It took about an hour for someone on the Senate Finance Committee during its hearing today to mention the “elephant in the room” — namely, the fact that the CFPB is only allowed under Dodd-Frank to be funded out of “combined earnings of the Federal Reserve System” and that there has been no combined earnings of the Federal Reserve System beginning in September, 2022.… Continue Reading

I am pleased to report that Ballard Spahr’s Consumer Financial Services Group was once again ranked nationally by Chambers USA: America’s Leading Lawyers for Business in all three national consumer finance categories: Compliance, Enforcement and Investigations, and Litigation.  Chambers has consistently ranked our Consumer Financial Services Group ever since it began ranking firms in the U.S. … Continue Reading

Earlier today, I published a blog post highlighting the flaws in the arguments made by Professor Jeff Sovern in his recent article in the Consumer Law & Policy Blog for why the Fed, notwithstanding its losses, can still lawfully fund the CFPB.  Now, I want to turn to the flaws in Professor Adam Levitin’s blog post published on May 30 in Credit Slips that takes the same position as Jeff.… Continue Reading

If this blog post gives our readers a feeling of déjà vu, there’s a good reason—the latest developments in the lawsuit challenging the CFPB’s final credit card late fee rule (Rule) are a rerun of earlier developments in the case.  In response to an emergency petition for writ of mandamus and administrative stay of transfer filed by the plaintiffs in the lawsuit, the Fifth Circuit stayed the latest district court order transferring the case once again to D.D.C. … Continue Reading

Although neither the CFPB, the Federal Reserve Board, nor the Treasury has responded to Professor Emeritus Hal Scott’s op-ed on May 20 in the Wall Street Journal, my interview with Professor Scott on our Consumer Finance Monitor Podcast episode of June 6, Alex Pollock’s blog post on May 21 on The Federalist Society website, or my blog post published on this blog on May 22, a few consumer advocates have responded. … Continue Reading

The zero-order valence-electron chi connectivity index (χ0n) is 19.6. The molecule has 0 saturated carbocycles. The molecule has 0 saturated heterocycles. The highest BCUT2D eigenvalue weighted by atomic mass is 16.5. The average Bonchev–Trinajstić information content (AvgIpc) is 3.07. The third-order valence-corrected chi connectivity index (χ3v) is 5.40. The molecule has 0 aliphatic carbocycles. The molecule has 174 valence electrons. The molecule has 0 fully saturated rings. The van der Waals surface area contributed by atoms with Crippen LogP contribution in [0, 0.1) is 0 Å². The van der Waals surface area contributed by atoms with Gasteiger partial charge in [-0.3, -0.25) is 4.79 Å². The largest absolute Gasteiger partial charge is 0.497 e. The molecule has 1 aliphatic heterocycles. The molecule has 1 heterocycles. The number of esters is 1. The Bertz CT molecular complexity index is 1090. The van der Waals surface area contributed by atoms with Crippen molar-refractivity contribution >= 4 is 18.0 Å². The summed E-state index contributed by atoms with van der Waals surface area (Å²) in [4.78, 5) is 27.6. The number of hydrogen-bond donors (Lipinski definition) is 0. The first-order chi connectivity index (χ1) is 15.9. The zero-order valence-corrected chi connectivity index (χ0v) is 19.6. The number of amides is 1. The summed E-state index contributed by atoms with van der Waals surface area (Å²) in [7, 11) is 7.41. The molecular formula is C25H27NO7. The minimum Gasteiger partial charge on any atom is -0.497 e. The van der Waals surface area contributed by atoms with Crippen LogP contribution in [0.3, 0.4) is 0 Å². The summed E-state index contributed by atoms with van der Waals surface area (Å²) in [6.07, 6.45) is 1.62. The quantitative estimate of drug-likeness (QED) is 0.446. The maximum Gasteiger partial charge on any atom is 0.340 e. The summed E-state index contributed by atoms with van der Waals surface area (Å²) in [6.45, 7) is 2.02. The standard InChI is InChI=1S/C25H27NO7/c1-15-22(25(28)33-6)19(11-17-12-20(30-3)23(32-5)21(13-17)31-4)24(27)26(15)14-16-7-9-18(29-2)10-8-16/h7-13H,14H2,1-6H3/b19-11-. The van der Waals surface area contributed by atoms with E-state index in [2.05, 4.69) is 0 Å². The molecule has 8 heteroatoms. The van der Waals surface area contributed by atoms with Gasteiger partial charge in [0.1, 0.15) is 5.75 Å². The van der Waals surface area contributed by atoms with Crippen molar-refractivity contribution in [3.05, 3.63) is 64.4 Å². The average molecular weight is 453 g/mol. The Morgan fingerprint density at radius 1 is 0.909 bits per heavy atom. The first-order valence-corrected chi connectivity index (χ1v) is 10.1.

Last month, just a few days before the preliminary injunction hearing, Colorado’s attorney general filed a Motion to Dismiss the Complaint filed in federal district court in Colorado by three financial services industry trade groups challenging Colorado’s statute purporting to opt out (slated to take effect July 1, 2024) of a federal law that permits FDIC-insured state-chartered banks to “export” interest rates on interstate loans. … Continue Reading

Last week, the CFPB issued its Semi-Annual Report to Congress covering the period beginning April 1, 2023 and ending September 30, 2023.

On June 12, 2024, CFPB Director Chopra is scheduled to appear before the Senate Banking Committee for a hearing, “The Consumer Financial Protection Bureau’s Semi-Annual Report to Congress.”  … Continue Reading

On June 4, 2024, the Consumer Financial Protection Bureau (“CFPB”) issued a Consumer Financial Protection Circular 2024-03 (“Circular”) warning that the use of unlawful or unenforceable terms and conditions in contracts for consumer financial products or services may violate the prohibition on deceptive acts or practices in the Consumer Financial Protection Act (“CFPA”).… Continue Reading

On May 30, 2024, in a unanimous decision, the Supreme Court reversed Cantero v. Bank of America, N.A., and remanded it back to the Second Circuit and instructed the appellate court to analyze whether New York’s law requiring interest to be paid on mortgage escrow accounts is preempted under the Dodd-Frank Act by applying the Barnett Bank standard.… Continue Reading

In a replay of earlier events, in response to an emergency petition for writ of mandamus and administrative stay of transfer filed by the plaintiffs in the lawsuit challenging the legality of the CFPB’s credit card late fee rule, the Fifth Circuit Court of Appeals on May 29, stayed a District Court order that would have transferred the case to the District of Columbia.… Continue Reading